After four years of intensive negotiations, 194 countries concluded a long-term global climate treaty, known as the Paris Agreement, to reduce worldwide greenhouse gas emissions. The two-week meeting, which concluded on December 12, was one of the largest gatherings in the history of the UN Framework Convention on Climate Change (UNFCCC), with 150 heads of state on hand, more than 40,000 registered attendees and unprecedented business involvement. USCIB members and staff, including President and CEO Peter Robinson and Vice President for Energy, Environment and International Engagement Norine Kennedy, were on the ground in Paris to advance USCIB policy priorities, hold several side meetings and presentations on US business climate perspectives and demonstrate business’s stake in a successful outcome.
The Paris Agreement is based on national pledges to reduce greenhouse gas emissions, and sets out an international framework for stocktaking on government actions in several areas, including mitigation, adaptation and technology cooperation. The agreement requires countries to report on progress and calls on them to set progressively more ambitious greenhouse gas reduction targets at five year intervals. There will be many opportunities for the private sector to contribute to this global endeavor, although some specifics regarding the agreement’s implementation still require elaboration. It sets ambitious long term goals to limit mean temperature rise to 1.5 C, with global peaking and net carbon neutrality in the second half of the century. It also calls on public and private sources to mobilize a minimum of $100 billion per year to support climate action in developing countries, with that amount to increase after 2020. The Paris Agreement will enter into force when 55 countries making up 55% of global emissions ratify it.
USCIB noted several positive outcomes for business in the Paris Agreement relating to technology innovation, the option to use markets for emissions reductions, and the engagement of business in near term actions and technical inputs.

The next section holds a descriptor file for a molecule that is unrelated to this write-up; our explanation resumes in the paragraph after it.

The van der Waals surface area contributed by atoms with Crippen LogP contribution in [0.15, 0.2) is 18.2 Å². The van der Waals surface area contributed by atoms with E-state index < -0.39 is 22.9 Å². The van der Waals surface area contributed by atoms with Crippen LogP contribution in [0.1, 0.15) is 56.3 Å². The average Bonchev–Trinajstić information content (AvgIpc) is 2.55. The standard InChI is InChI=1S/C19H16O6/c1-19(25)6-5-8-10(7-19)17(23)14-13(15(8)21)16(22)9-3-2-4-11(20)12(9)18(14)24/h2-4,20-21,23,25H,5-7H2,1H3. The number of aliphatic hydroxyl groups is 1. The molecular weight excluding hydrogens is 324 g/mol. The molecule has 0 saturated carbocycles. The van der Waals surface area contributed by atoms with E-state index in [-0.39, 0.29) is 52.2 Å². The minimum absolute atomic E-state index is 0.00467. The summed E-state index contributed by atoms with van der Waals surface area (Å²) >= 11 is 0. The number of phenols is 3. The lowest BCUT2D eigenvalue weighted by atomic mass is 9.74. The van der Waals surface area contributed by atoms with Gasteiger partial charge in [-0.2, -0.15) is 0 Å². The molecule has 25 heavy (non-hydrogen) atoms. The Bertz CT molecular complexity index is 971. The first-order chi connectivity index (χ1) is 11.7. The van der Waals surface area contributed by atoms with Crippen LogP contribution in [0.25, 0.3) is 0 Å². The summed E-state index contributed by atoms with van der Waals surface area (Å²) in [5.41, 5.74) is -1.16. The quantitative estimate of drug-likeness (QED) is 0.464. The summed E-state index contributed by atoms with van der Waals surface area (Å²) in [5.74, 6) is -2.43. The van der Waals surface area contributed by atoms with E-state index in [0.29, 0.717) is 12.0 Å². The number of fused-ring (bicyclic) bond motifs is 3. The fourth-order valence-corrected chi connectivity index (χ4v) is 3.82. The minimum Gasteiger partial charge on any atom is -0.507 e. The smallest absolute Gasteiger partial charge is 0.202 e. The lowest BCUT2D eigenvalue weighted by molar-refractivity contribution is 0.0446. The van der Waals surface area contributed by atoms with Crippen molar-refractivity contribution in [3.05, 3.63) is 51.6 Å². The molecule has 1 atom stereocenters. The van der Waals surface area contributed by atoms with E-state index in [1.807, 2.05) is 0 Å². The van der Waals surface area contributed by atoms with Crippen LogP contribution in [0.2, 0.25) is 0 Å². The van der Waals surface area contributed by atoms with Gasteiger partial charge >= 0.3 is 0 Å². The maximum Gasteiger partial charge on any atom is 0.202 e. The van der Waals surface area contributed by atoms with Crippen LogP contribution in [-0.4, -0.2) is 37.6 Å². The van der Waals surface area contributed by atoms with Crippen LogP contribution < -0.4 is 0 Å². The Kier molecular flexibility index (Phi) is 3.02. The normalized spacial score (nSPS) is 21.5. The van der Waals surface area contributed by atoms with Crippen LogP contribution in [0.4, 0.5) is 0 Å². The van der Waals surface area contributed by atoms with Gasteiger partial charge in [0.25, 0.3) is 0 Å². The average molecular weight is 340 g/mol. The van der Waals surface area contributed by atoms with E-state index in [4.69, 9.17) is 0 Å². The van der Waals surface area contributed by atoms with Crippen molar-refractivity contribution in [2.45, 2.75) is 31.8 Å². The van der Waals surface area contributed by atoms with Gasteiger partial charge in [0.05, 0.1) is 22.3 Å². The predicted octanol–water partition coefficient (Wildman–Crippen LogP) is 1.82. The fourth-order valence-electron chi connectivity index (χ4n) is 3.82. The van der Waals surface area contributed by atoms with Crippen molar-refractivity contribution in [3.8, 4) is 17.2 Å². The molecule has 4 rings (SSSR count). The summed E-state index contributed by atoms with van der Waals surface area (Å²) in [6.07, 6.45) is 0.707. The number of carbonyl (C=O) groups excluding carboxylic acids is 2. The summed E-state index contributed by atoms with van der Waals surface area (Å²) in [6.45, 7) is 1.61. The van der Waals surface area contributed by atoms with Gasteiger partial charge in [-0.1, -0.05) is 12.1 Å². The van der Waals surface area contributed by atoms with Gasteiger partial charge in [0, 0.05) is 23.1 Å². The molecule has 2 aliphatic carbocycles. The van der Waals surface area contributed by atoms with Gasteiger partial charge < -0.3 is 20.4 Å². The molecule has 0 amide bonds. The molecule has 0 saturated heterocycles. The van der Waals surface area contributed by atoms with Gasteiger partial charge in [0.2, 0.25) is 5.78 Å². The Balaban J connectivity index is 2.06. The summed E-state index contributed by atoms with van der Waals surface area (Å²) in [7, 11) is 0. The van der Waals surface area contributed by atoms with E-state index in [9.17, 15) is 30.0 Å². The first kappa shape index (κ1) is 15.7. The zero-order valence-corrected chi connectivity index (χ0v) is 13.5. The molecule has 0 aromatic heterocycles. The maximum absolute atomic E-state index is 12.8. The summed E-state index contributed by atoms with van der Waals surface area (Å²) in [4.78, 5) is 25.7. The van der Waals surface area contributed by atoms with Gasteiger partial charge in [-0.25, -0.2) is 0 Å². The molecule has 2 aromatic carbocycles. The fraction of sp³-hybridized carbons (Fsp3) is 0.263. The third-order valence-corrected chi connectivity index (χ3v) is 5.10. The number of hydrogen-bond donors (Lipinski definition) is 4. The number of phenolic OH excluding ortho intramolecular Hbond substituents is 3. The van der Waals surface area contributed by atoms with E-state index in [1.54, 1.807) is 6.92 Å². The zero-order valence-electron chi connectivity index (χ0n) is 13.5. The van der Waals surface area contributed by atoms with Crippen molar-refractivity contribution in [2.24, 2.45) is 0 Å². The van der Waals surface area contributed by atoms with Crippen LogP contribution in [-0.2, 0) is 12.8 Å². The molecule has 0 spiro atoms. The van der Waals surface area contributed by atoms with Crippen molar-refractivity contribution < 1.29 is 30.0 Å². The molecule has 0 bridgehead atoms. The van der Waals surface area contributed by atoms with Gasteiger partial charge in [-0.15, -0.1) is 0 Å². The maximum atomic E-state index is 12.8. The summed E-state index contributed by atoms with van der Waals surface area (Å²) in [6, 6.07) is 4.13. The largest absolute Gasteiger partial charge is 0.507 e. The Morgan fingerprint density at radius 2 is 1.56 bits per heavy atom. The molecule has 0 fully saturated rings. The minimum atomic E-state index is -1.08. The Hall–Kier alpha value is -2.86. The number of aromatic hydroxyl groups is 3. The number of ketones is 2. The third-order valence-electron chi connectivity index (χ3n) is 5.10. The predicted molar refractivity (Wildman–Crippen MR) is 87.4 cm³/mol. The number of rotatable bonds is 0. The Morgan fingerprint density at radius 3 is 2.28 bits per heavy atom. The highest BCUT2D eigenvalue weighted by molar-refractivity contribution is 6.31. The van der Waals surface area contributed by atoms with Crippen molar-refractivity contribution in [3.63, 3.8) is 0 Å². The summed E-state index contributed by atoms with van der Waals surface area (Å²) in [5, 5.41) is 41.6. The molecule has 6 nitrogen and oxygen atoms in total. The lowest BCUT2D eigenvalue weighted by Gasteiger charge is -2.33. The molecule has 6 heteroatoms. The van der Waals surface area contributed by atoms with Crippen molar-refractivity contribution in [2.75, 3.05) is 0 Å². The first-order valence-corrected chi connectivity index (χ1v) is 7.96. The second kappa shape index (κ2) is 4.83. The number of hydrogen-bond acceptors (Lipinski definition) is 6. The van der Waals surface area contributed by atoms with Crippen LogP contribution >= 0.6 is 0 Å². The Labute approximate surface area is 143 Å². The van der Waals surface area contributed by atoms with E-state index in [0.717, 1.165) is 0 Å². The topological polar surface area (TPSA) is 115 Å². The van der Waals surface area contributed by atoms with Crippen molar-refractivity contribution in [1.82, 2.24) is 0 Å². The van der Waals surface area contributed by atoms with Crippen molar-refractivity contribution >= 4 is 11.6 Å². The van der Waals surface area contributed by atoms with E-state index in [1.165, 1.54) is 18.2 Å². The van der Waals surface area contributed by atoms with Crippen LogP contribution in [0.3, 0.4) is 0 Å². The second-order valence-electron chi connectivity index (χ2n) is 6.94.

“Business was seeking flexibility and clarity in this agreement, especially with regard to the possible use of markets at national and international levels,” said USCIB member Nick Campbell (Arkema). “We note that the Paris Agreement does not preclude these options, and the door remains open for carbon markets to evolve among interested countries.”
Prior to COP21, USCIB had strong concerns that some countries would attempt to address intellectual property in the Paris outcome as a barrier to the transfer of green technology. Thanks to sustained advocacy from USCIB and many other business organizations, the Paris Agreement does not reference IP, and underscores the need for enabling frameworks.
“Open trade and strong IP protection are central enabling conditions for innovation, stimulating investment and disseminating new greener technologies and knowledge,” said Norine Kennedy, USCIB’s vice president for strategic international engagement, energy and environment. “Many governments continue to express interest in engaging with the private sector on climate action, and business will remain involved in the process as countries move to elaborate and implement the agreement.”